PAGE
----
A woman's place is behind the trigger
Kathleen Sullivan lives a pseudo-documentary, Robert Altman-esque lifestyle, complete with invasive handheld camera techniques and overlapping dialogue. Having recently moved to Texas from Boston, she teaches liberal-minded history at a local high school and dates a lawyer who got his JD at the Smith and Wesson Institute for Legal Book Learnin'. After one too many venison butt steaks, our barrister puts the manhandling moves on her, and before you can say "No means NO!" we have ourselves a serious sexual assault (and some odd psychological play-by-play by our motor-mouthed masher). Kathleen is naturally distraught and angered by her personal invasion, so she does what every other character in a formulaic thriller from the 1970s to 2000 does: she takes the law, and an elaborate series of projectile discharging weapons, into her own hands. She joins a local gun club and cuts her hair to achieve that stylish Calamity Jane/Annie Oakley/bitter lesbian in training look that was so popular around '83. Then she plots a fiendish means of getting even with her pillager, if only to prove that her rubber gripped Colt .45 Diamondback is more deadly (not to mention phallic) than the rapist's love gun ever could be.
For the early '80s, Handgun (under its original title Deep in the Heart) must have seemed like a controversial, almost scandalous attack on America and its value system. Devised by BBC producer Tony Garnett as a stinging indictment of the US's fascination with guns and outlaw justice, its near Spinal Tap-like presentation of the life and crimes of gun collectors, competitive marksmen, and their shooting clubs must have shocked and ridiculed deeply. In 2003, it's just silly…and oddly educational as we watch our heroine go from greenhorn to sharpshooter in twelve, easy to lock and reload steps. This is a movie that wears its politics low around the hips, ready to draw on the audience at the drop of an eyelid or attention span. The dialogue is part movie of the week, part anti-NRA pamphlet style propaganda paranoia. Twenty years ago this had to be eye-opening and thought provoking. But presently it's as dated as Charlton Heston's various hairpieces. Handgun wants to expose and exaggerate the secret soft underbelly of American global bully tactics; that basically without a .45 millimeter long slide with laser sighting by his side, Uncle Sam is as pansified as the French. And without all that Coco Chanel fashion sense. Decidedly European in ideology and faux docudrama in style, Handgun takes the wild wild western history of colonial genocide and frontier vigilantism and converts it into an after-school special complete with cheap melodrama and easy answers.
Two things really stand out in the Hall of Heinousness that houses this film. First is the way it treats the idea of rape and sexual assault. We are supposed to assume that with his overly wordy banter and peculiar seduction lines (which tend to revolve around John Wayne, ammunition, and How the West Was Won) attorney/pervert Larry Keeler is a capital offense powder keg just waiting to explode in a series of sex crimes. But instead, he comes off as a mild mannered gun nut that spent too many hours in front of the History Channel during Dr. Ruth Westheimer's Rodeo Roundup Days. The attack on Kathleen is poorly staged, wildly unbalanced, anti-climactic, and contains interceding sequences so talky and static that you'd swear this was Peer Gynt, not some ideological exploitation exercise. But even worse is the idea that our heroine fixes everything in her life with the very items the movie demonizes. After a game of cat and legal louse at the local shooting range, our mad molester is injured, embarrassed, and in criminal trouble, and our future Queen of the Six Shooter is walking head high into the sunshine, life once again heart-shaped pillows and stuffed squirrels, all thanks to Father Magnum and his .44 leaden sons. Garnett is so obvious and overblown with his motifs that they border on the offensive (the shot of our revolver hugging leading lady clicking off imaginary rounds in the reflection—and directly over the head—of a photo of John Lennon is in appallingly bad taste) and it makes any point that Handgun could derive seem mean spirited and fanatical as the weapon worshipers it depicts.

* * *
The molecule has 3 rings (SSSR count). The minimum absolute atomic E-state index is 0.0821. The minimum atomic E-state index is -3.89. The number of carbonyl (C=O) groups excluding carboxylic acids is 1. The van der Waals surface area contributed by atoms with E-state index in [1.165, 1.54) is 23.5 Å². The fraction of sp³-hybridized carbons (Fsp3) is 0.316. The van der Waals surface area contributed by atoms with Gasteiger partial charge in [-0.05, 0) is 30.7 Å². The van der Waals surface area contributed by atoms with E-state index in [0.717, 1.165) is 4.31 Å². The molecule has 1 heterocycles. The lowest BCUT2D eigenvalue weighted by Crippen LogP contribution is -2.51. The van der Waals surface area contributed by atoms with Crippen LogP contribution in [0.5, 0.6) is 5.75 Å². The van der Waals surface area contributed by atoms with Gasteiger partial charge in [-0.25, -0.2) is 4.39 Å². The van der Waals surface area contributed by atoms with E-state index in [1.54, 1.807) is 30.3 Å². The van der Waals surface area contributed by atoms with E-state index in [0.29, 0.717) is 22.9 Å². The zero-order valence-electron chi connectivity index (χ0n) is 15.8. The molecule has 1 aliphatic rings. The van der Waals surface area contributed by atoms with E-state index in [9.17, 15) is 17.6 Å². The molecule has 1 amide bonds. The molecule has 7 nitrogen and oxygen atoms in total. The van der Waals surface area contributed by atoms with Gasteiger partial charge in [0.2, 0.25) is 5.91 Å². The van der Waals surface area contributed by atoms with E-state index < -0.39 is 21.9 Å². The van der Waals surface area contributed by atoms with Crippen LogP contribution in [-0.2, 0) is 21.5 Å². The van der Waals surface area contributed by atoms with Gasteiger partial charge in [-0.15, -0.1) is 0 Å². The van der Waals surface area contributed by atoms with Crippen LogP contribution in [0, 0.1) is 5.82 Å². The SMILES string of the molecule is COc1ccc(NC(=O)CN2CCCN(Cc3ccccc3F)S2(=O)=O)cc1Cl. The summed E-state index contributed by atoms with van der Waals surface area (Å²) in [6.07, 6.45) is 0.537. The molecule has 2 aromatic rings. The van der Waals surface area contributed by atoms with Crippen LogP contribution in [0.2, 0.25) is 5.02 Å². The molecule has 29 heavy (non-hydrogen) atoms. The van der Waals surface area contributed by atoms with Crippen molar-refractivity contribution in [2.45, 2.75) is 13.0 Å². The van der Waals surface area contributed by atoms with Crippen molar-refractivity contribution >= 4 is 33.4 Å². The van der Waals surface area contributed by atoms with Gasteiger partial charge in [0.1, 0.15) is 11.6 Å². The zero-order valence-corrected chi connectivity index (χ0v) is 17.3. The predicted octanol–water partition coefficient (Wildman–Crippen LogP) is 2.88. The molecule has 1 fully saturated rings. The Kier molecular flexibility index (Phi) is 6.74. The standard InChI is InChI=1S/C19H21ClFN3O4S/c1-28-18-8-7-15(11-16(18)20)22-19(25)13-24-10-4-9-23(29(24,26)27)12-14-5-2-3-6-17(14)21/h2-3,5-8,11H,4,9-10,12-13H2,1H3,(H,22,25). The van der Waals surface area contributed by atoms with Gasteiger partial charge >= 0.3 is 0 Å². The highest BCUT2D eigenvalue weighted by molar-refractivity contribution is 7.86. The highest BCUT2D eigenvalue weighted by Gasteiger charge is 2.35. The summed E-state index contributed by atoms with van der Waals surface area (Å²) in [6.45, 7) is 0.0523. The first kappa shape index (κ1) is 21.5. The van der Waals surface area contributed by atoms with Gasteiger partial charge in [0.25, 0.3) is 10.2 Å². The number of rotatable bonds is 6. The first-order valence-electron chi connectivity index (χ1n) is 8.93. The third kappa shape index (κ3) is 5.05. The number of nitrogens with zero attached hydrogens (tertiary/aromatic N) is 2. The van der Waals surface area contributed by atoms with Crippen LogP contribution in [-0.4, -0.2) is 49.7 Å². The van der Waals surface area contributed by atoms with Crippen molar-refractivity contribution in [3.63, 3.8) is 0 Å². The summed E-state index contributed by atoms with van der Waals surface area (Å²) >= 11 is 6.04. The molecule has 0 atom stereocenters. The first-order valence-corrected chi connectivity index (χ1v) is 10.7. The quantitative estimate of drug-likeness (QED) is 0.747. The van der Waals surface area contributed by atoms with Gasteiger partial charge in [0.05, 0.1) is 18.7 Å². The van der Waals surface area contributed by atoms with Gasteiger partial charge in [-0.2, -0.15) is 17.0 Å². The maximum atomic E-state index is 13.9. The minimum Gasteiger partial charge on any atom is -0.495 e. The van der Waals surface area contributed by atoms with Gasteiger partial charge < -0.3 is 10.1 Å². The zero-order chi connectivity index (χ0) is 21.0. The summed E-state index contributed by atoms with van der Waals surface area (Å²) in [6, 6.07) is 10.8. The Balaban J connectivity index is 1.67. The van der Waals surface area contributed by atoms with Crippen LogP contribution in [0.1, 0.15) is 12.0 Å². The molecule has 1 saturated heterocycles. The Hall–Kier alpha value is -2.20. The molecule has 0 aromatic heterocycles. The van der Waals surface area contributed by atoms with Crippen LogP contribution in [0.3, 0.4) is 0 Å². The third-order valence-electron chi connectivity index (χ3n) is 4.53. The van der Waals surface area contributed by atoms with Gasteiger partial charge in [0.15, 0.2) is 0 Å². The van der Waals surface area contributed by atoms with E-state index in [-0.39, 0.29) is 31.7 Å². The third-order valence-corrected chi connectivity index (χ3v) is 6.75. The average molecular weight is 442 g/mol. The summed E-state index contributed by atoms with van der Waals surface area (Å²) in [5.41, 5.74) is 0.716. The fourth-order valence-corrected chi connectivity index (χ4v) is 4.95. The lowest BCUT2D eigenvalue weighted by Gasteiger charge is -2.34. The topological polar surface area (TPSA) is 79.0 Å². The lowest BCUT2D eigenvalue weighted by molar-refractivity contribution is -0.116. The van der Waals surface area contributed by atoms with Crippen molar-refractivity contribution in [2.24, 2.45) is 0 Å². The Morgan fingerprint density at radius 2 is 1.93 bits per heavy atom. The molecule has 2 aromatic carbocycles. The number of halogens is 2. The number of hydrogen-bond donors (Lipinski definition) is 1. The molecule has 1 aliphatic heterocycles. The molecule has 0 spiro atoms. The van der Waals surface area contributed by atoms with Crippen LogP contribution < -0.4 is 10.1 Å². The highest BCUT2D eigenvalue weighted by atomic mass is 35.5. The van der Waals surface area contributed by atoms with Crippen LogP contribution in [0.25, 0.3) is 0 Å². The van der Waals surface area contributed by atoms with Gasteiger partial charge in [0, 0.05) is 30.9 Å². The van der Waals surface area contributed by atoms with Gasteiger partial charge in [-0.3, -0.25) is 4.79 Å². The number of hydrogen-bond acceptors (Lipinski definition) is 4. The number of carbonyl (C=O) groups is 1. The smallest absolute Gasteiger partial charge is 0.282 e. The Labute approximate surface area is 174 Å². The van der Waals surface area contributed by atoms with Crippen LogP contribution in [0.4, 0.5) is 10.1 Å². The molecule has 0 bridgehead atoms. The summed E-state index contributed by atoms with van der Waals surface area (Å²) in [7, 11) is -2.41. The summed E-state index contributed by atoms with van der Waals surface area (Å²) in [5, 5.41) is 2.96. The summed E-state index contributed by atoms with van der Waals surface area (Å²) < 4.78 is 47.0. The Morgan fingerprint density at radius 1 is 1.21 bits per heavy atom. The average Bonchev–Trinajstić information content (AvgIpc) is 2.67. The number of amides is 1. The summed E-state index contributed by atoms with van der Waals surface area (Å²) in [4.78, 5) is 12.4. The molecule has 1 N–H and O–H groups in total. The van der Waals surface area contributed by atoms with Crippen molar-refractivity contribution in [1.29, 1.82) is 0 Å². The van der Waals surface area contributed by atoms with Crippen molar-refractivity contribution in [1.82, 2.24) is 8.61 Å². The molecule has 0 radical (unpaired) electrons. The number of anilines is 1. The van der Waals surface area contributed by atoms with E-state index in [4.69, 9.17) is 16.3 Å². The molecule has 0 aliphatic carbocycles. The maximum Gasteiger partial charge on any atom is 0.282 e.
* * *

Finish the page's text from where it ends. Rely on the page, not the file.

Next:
Maybe someone someday will do an in-depth investigative documentary about the decision making process over at Anchor Bay. Like the recipe for Coca-Cola Classic or the continued box office success of Rob Schneider, the secrets behind A-Bay's DVD production decisions defy logic (even airheaded LA model logic). Given a pristine 1.85:1 anamorphic widescreen transfer (if perhaps a bit faded), the print of Handgun is the only good thing about the movie. (Take that back—an extended scene at a local Foxy Boxing Club, with all its oversized pillow gloves and jiggling stripper…sorry, athletes—is worthy of a digital time capsulization). And with a Dolby Digital Mono soundtrack and a complete lack of interesting extras (a NOW-style trailer is included to add further radicalism to injury), there is nothing here that marks Handgun as out of the ordinary. It's just a one-sided bit of sermonizing from an angry ex-imperialist who dares not look at his own nation's record with native people "peacekeeping" as it lambastes another country's policy atrocities. But no amount of ethnic cleansing can compare to the pain and suffering one will endure at the ham-fisted mitts of this preachy, passé picture. Our fore fathers could not have envisioned protecting the right to bear this Handgun when they devised the Constitution. Then again, they did create the Eighth Amendment.
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Studio: Anchor Bay
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